will unite the physicians and therapists of BCSM with physicians affiliated
with the CU School of Medicine, creating clinical synergy rather than
BCH’s continual growth during the Gehant era helped fuel and was,
in turn, fueled by Boulder’s development into a high-profile hub
for the booming technology and natural foods business sectors.
“Local leaders in other fields have told me repeatedly that BCH’s
expansion and development has been critical to their growth and success.
A community can’t attract entrepreneurs or talented employees for
existing companies unless you can offer access to top quality health care,”
Gehant said. “At the same time, the ongoing evolution of Boulder,
the great schools, the wonderful restaurants and other lifestyle amenities,
have been critically important to our efforts to recruit the finest doctors
to come to Boulder.”
Gehant is justifiably proud of BCH’s national reputation for high
quality, pointing to a 2014 Consumer Reports study that gave BCH the state’s
top score in patient safety. That study, published in March of 2014, ranked
BCH in the top 15 hospitals nationally.
Gehant has spent his entire career at non-profit organizations, and he
is a passionate proponent of locally governed organizations like BCH.
“Regional and national health systems simply cannot tailor their
services to meet local needs. It’s not in their organizational DNA,”
Gehant said. “My over-riding goal has been to maintain BCH’s
independence and our local Board of Directors. We’re now the only
independent health system in Boulder County. We believe being totally
focused on meeting local needs is one of our greatest strengths. For example,
last year we provided $25 million in charity care to local citizens.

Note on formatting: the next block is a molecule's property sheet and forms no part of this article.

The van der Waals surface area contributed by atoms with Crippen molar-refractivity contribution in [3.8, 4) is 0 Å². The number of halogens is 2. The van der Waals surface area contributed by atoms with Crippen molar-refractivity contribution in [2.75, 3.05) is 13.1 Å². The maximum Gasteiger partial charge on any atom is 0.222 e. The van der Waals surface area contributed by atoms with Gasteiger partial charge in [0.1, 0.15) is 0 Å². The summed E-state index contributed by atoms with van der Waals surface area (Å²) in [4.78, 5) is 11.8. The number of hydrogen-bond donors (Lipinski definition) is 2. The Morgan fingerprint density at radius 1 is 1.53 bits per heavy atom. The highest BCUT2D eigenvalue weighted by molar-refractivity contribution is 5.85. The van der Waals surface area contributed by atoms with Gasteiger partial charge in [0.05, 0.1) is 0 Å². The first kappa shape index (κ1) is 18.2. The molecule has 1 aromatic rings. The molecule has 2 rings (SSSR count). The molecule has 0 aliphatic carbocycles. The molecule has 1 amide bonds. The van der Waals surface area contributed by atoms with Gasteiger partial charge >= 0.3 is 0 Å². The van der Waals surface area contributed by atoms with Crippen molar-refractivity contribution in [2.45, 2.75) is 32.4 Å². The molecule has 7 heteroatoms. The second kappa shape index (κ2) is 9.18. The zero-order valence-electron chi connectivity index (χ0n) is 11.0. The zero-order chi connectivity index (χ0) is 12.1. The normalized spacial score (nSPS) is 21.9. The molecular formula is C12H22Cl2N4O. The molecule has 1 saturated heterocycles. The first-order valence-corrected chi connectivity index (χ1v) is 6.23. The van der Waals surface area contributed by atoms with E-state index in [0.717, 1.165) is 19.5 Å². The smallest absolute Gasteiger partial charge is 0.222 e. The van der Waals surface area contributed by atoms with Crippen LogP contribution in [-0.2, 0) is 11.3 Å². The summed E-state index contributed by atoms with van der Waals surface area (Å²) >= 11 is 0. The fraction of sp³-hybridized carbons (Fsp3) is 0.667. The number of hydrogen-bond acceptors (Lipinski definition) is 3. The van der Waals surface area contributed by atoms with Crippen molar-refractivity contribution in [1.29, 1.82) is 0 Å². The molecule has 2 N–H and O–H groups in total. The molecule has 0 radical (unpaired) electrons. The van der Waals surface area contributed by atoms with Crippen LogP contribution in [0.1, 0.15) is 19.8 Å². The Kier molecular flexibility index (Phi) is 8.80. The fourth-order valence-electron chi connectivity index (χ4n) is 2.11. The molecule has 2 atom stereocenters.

“We’ve pursued a consistent strategic approach that has expanded
our range of services, improved our quality and built our financial strength,”
he continued. “BCH’s net worth has increased from $22 million
when I came in 1988 to more than $300 million today. That financial foundation
is vital to maintaining our long-term independence.”
While Gehant’s chief focus has been strengthening local health care,
he also brought an international outlook to BCH. In 1990, he launched
the first of numerous medical outreach efforts that have sent Boulder
physicians, nurses and other professionals on missions to improve medical
services in Mexico, Tajikistan, Tanzania and Ukraine. BCH is currently
ramping up plans to send medical teams to Haiti in the near future.
“We all take for granted the tremendous resources that are available
for the sick and injured in a community like Boulder,” he said.
“Too many people in poor parts of the world die from medical conditions
that we handle routinely in Boulder. I felt we could and should help.”
Gehant’s impact goes beyond BCH. He served three terms as the chair
of the Colorado Hospital Association Board of Trustees and has been a
Board member for numerous Boulder organizations, including the Chamber
of Commerce, Rotary, Foothills United Way and YMCA.
Gehant has both a doctorate and master’s degrees in health care